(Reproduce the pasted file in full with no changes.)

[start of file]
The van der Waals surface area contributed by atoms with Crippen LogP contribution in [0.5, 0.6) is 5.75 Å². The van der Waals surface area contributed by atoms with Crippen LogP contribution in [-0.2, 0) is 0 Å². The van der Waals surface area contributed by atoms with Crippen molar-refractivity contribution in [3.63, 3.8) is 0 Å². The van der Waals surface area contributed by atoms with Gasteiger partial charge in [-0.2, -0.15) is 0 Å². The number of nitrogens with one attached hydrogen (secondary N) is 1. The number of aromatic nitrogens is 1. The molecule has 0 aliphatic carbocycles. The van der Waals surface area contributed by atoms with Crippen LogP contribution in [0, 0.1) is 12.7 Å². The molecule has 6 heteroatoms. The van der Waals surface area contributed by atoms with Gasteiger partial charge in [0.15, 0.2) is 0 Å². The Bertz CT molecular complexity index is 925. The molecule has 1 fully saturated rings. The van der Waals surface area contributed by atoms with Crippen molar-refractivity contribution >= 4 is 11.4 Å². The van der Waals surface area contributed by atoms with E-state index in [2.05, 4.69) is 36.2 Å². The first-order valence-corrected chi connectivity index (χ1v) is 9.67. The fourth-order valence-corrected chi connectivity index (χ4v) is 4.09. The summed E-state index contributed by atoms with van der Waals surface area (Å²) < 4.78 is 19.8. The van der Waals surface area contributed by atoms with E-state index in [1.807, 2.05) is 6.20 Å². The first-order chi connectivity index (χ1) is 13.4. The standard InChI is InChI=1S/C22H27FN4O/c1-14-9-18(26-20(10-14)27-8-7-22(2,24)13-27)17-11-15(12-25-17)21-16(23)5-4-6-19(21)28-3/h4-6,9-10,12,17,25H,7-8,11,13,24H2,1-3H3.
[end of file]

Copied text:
The van der Waals surface area contributed by atoms with Crippen LogP contribution in [0.5, 0.6) is 5.75 Å². The van der Waals surface area contributed by atoms with Crippen LogP contribution in [-0.2, 0) is 0 Å². The van der Waals surface area contributed by atoms with Crippen molar-refractivity contribution in [3.63, 3.8) is 0 Å². The van der Waals surface area contributed by atoms with Gasteiger partial charge in [-0.2, -0.15) is 0 Å². The number of nitrogens with one attached hydrogen (secondary N) is 1. The number of aromatic nitrogens is 1. The molecule has 0 aliphatic carbocycles. The van der Waals surface area contributed by atoms with Crippen LogP contribution in [0, 0.1) is 12.7 Å². The molecule has 6 heteroatoms. The van der Waals surface area contributed by atoms with Gasteiger partial charge in [0.15, 0.2) is 0 Å². The Bertz CT molecular complexity index is 925. The molecule has 1 fully saturated rings. The van der Waals surface area contributed by atoms with Crippen molar-refractivity contribution >= 4 is 11.4 Å². The van der Waals surface area contributed by atoms with E-state index in [2.05, 4.69) is 36.2 Å². The first-order valence-corrected chi connectivity index (χ1v) is 9.67. The fourth-order valence-corrected chi connectivity index (χ4v) is 4.09. The summed E-state index contributed by atoms with van der Waals surface area (Å²) < 4.78 is 19.8. The van der Waals surface area contributed by atoms with E-state index in [1.807, 2.05) is 6.20 Å². The first-order chi connectivity index (χ1) is 13.4. The standard InChI is InChI=1S/C22H27FN4O/c1-14-9-18(26-20(10-14)27-8-7-22(2,24)13-27)17-11-15(12-25-17)21-16(23)5-4-6-19(21)28-3/h4-6,9-10,12,17,25H,7-8,11,13,24H2,1-3H3.